Hank Kelley and family is riding together this October in the JDRF Death Valley, CA Ride to Cure Diabetes to help find a cure for Type 1 Diabetes. Their goal together is to raise $24,000 to help cure diabetes. JDRF is the worldwide leader in funding research to find better treatments and a cure for type 1 diabetes, an autoimmune disease that strikes children and adults suddenly and lasts a lifetime. The Kelley family hopes that through their newsletters, you will be able to see WHO they are riding for, WHAT they are riding for (to find a cure) and HOW they are preparing for the RIDE. The Kelley’s are all over the nation training as one family for this ride of 104 miles and raising support to help find a cure.They pray and hope that you will join them in making a difference! Go to to contribute!

To view the Kelley’s newsletter and to find out more on how you can support JDRF,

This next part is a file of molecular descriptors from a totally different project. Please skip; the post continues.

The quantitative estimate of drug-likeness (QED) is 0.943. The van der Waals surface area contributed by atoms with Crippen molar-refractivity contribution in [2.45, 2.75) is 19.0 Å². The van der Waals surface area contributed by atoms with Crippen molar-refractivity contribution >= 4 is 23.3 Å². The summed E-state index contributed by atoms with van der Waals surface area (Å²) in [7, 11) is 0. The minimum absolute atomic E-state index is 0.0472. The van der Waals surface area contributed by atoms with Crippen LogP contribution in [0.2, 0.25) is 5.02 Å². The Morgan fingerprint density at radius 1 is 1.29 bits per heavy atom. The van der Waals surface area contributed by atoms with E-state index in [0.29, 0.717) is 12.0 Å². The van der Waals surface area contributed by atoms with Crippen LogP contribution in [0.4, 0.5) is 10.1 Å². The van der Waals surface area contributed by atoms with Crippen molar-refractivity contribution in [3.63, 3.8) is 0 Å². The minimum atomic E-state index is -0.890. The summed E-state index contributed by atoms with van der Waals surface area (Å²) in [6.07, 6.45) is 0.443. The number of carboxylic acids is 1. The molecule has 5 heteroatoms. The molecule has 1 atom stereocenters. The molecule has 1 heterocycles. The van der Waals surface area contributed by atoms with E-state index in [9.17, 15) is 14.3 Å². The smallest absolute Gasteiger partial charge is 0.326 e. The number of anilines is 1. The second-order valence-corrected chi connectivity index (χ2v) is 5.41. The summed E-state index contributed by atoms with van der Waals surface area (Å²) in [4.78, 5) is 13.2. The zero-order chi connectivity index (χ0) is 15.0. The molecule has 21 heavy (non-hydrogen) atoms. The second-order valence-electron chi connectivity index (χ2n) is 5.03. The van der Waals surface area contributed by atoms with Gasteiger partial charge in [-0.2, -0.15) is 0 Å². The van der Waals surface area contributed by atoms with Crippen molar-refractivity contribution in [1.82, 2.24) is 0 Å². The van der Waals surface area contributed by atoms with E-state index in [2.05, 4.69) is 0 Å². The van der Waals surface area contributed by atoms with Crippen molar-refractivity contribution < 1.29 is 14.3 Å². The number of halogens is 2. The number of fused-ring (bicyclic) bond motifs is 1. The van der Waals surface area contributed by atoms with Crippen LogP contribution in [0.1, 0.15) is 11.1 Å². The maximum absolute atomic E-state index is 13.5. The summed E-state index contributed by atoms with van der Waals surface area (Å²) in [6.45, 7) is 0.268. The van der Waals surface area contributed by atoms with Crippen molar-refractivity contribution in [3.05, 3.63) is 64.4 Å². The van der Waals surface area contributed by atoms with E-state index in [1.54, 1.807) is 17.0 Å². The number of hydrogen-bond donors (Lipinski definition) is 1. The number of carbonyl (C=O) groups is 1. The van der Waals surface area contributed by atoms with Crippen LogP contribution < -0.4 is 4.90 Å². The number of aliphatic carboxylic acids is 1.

James Harkins – Arkansas Business 2011

James Harkins was just named to this year’s Arkansas Business 40 Under 40 list. to view James’ profile. to view the complete list.

Cheryl White Receives RPA Designation

Cheryl White, with Flake & Kelley Commercial, recently received her RPA designation.

The Real Property Administrator (RPA) designation is a professional designation for people who work in property management. The designation is administered by BOMI International, an independent nonprofit institute for property and facility management education.

The designation requires the completion of eight courses, as well as, three years of qualifying, documented experience in property management at a property 40,000 square feet or larger. BOMI International courses are often conducted by BOMA (Building Owners and Managers Association) local organizations as an educational benefit for their members and by corporations as part of their internal training for property management professionals. Approximately 4,200 persons maintain the RPA designation, including about 3,500 in the United States and 700 in Canada.

The program includes coursework on building systems design, operation, and maintenance; commercial real estate law; investment and finance; risk management and insurance; leasing and marketing; asset management; environmental health and safety; and business ethics.